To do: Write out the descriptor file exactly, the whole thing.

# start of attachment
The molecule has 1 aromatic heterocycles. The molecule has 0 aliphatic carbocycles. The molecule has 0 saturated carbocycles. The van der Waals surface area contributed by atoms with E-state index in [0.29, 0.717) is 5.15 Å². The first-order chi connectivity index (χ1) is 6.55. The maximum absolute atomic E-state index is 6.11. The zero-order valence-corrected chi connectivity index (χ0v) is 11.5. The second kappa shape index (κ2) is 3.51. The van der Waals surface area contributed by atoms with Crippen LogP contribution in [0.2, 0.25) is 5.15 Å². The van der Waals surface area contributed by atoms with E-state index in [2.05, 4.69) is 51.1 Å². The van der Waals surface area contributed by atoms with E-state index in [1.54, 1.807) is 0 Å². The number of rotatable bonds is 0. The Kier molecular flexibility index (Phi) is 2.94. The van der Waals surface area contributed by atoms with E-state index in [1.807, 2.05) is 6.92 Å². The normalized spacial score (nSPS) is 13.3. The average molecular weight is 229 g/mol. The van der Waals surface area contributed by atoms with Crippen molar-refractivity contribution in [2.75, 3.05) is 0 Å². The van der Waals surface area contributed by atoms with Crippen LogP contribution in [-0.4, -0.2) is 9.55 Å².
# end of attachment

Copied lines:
The molecule has 1 aromatic heterocycles. The molecule has 0 aliphatic carbocycles. The molecule has 0 saturated carbocycles. The van der Waals surface area contributed by atoms with E-state index in [0.29, 0.717) is 5.15 Å². The first-order chi connectivity index (χ1) is 6.55. The maximum absolute atomic E-state index is 6.11. The zero-order valence-corrected chi connectivity index (χ0v) is 11.5. The second kappa shape index (κ2) is 3.51. The van der Waals surface area contributed by atoms with Crippen LogP contribution in [0.2, 0.25) is 5.15 Å². The van der Waals surface area contributed by atoms with E-state index in [2.05, 4.69) is 51.1 Å². The van der Waals surface area contributed by atoms with E-state index in [1.54, 1.807) is 0 Å². The number of rotatable bonds is 0. The Kier molecular flexibility index (Phi) is 2.94. The van der Waals surface area contributed by atoms with E-state index in [1.807, 2.05) is 6.92 Å². The normalized spacial score (nSPS) is 13.3. The average molecular weight is 229 g/mol. The van der Waals surface area contributed by atoms with Crippen molar-refractivity contribution in [2.75, 3.05) is 0 Å². The van der Waals surface area contributed by atoms with Crippen LogP contribution in [-0.4, -0.2) is 9.55 Å².